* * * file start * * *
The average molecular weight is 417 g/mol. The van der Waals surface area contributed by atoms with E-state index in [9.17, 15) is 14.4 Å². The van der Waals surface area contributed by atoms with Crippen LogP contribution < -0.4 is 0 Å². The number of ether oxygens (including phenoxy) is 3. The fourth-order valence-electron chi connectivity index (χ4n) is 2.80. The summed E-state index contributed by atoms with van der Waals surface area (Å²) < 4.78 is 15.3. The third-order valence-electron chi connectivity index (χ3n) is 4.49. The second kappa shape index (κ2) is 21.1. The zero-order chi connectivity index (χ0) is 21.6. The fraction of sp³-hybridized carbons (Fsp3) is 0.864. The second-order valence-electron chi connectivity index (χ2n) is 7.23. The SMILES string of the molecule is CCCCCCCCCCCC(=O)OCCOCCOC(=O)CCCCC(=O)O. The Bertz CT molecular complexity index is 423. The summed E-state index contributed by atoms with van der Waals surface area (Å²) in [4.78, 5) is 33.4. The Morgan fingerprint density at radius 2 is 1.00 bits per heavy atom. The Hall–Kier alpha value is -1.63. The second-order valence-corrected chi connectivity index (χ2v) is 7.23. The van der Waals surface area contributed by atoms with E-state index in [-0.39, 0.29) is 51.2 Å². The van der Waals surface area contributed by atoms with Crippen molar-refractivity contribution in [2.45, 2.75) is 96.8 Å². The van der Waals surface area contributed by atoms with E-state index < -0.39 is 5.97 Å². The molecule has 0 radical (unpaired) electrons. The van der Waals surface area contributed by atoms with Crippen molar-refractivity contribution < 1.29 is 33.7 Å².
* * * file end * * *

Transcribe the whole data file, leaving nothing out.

The average molecular weight is 417 g/mol. The van der Waals surface area contributed by atoms with E-state index in [9.17, 15) is 14.4 Å². The van der Waals surface area contributed by atoms with Crippen LogP contribution < -0.4 is 0 Å². The number of ether oxygens (including phenoxy) is 3. The fourth-order valence-electron chi connectivity index (χ4n) is 2.80. The summed E-state index contributed by atoms with van der Waals surface area (Å²) < 4.78 is 15.3. The third-order valence-electron chi connectivity index (χ3n) is 4.49. The second kappa shape index (κ2) is 21.1. The zero-order chi connectivity index (χ0) is 21.6. The fraction of sp³-hybridized carbons (Fsp3) is 0.864. The second-order valence-electron chi connectivity index (χ2n) is 7.23. The SMILES string of the molecule is CCCCCCCCCCCC(=O)OCCOCCOC(=O)CCCCC(=O)O. The Bertz CT molecular complexity index is 423. The summed E-state index contributed by atoms with van der Waals surface area (Å²) in [4.78, 5) is 33.4. The Morgan fingerprint density at radius 2 is 1.00 bits per heavy atom. The Hall–Kier alpha value is -1.63. The second-order valence-corrected chi connectivity index (χ2v) is 7.23. The van der Waals surface area contributed by atoms with E-state index in [-0.39, 0.29) is 51.2 Å². The van der Waals surface area contributed by atoms with Crippen molar-refractivity contribution in [2.45, 2.75) is 96.8 Å². The van der Waals surface area contributed by atoms with E-state index < -0.39 is 5.97 Å². The molecule has 0 radical (unpaired) electrons. The van der Waals surface area contributed by atoms with Crippen molar-refractivity contribution < 1.29 is 33.7 Å².